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A Teen's View

In Loving Memory

Kat Dart

6/2011) A month ago, I realized that while getting there could potentially be messy, death itself is a peaceful process. My grandmother, called Memaw by her granddaughters, had been slipping away over the past few months.

On Wednesday, April 14, my mother decided to go down to Memaw’s house early the next day, leaving our house at three a.m., as it was becoming obvious that Memaw was not going to be around for much longer.

At 2:15 Thursday morning, Mom received a phone call from one of her sisters, asking her when she was planning on leaving. Mom said she was going out the door in 45 minutes. Her sister asked if Mom could leave in 15 minutes.

At 2:25 on Thursday, Mom used the listen-or-you-will-die voice to me to make sure I would be up and conscious enough to make a decision. She asked if I wanted to go with her to visit Memaw or if I wanted to stay behind.

At 2:27 I was out and waiting in the car with a backpack, a cell phone and a charger. At 2:30 we were leaving Brookfield to make a fast, tense and desperate four-hour drive. Being 2:30 in the morning, I do not remember the entire ride down. I know at 3:50 we were stopped because of a highway-closing accident, and we were scared that we would not be able to pass.

A sheriff working on the scene of the accident gave us an alternate route when my Mom pulled up and explained she needed to get to Chance, Md. as fast as possible.

At 5:30 we stopped in Cambridge for a caffeinated drink and gas. The stop took less than 10 minutes. After that stop, we had an hour of driving left.

The last leg of the journey to Memaw’s involves driving through the wetlands, a drive that normally takes 40 minutes; Mom made it 20.

We pulled up to Memaw’s house at 6:30 a.m. Exhausted (more so on mom’s part), but glad we had made it down with no phone calls (at that point no news meant good news), we entered the house.

Memaw was on a hospital-like bed and hooked up to an oxygen tank with different medications on a table next to the bed.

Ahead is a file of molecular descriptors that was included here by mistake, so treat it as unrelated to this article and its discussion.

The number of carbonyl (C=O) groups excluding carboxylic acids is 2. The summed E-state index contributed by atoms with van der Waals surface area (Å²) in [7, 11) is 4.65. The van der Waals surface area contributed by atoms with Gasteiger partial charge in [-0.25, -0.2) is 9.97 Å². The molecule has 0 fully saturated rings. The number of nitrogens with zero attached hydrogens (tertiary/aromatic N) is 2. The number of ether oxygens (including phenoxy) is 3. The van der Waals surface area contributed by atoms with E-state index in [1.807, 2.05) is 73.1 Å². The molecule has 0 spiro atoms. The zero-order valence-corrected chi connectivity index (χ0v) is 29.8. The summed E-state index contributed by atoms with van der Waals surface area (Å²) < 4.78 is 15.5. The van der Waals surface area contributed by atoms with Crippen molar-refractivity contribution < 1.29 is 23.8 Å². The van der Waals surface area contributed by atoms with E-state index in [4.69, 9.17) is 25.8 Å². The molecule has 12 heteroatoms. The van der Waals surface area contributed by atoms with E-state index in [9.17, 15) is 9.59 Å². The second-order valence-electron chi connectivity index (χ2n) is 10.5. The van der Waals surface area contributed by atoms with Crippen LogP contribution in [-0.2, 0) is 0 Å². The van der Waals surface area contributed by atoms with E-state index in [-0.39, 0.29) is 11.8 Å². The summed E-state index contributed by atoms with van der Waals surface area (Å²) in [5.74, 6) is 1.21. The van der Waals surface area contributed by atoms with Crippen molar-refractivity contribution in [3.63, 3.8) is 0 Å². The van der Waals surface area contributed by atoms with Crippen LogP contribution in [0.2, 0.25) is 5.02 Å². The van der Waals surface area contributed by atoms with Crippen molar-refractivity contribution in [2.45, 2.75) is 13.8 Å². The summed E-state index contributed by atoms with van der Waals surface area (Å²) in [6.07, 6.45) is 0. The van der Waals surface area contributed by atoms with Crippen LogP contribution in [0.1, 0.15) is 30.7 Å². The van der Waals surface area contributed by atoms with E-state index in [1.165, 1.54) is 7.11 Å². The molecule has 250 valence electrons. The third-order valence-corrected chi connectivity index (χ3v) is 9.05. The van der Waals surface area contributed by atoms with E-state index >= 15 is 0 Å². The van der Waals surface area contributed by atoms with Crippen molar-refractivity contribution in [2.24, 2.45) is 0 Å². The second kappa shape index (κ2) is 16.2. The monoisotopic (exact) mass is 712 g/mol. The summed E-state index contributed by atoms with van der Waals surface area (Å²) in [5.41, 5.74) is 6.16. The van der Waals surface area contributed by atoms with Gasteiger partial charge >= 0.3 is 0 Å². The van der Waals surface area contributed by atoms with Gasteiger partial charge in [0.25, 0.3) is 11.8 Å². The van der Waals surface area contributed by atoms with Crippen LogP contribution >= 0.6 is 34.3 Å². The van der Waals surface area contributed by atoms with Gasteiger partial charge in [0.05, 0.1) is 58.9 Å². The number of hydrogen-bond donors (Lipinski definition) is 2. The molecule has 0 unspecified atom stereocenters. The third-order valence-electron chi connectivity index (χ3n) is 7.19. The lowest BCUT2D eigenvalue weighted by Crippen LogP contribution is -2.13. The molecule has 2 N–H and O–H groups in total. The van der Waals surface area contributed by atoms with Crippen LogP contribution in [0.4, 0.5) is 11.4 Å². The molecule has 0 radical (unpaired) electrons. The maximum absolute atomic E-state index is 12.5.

My Aunt Midge, the one who had called earlier, was asleep in a chair by Memaw’s side, ready to be awoken at any second.

Aunt Joyce was asleep in one of the bedrooms. Aunt Sue-Kay was up and moving, looking frazzled and careworn, but glad we had made it. At that point in time I disappeared into the bathroom to take 10 minutes to compose myself. When I came back out, Sue-Kay and Mom were waking Aunt Midge up, and we got the story behind the 2:15 phone call.

Aunt Midge had been woken up at two in the morning by Memaw’s mumbling. Memaw was waving to people only she could see. Her feet were treading, walking on a road only she could see.

We believe that she was seeing old friends, her husband, her faithful dogs, Chessie and Blackie.

Midge said she was pleading (arguing) with Memaw’s guardian angel saying, "We know you want her, but you can’t have her. Not yet. Mary isn’t down here yet, and she needs to see Mom."

At seven, we woke up Memaw and managed to give her some pain medication. To keep it down, Memaw had to eat or drink something. All five of us, Midge, Sue-Kay, Joyce, Mom and I worked at different intervals to get her to eat something. The whole ordeal took over an hour for a few ounces of a health drink. Memaw spoke for the last time that day, announcing, "I’m done." Fifteen minutes later, just her physical shell was left of her.

It was 8:23 in the morning on April 15.

Four days later was Memaw’s funeral. It was the second time I had seen all the other grandchildren and sisters and uncles in the same place.

Besides immediate family, we had our great aunt and a few second cousins attend; people Memaw had made friends with; her neighbors; and people from the American Legion she was part of.

The sisters, my aunts and mother had decided they wanted the grandchildren to speak at the funeral. We had small speeches prepared about funny things Memaw had caused, or how we remember her.

I made a few semi-funny jokes about things Memaw probably would have laughed at ("we did everything together, except for driving. She never did let me drive her car…"), then talked about how summers I would go and stay with her for two weeks.

That was the most difficult thing I have ever had to do, but I know Memaw would not have wanted to live the way she was in her last days. She lived for a long time and was ready to go on to the next life.

Memaw and I were close. I know I never would have believed Mom if she had told me that Memaw’s death was peaceful. It was something I needed to, and did, see for myself.

Gertrude Edith Ulrich


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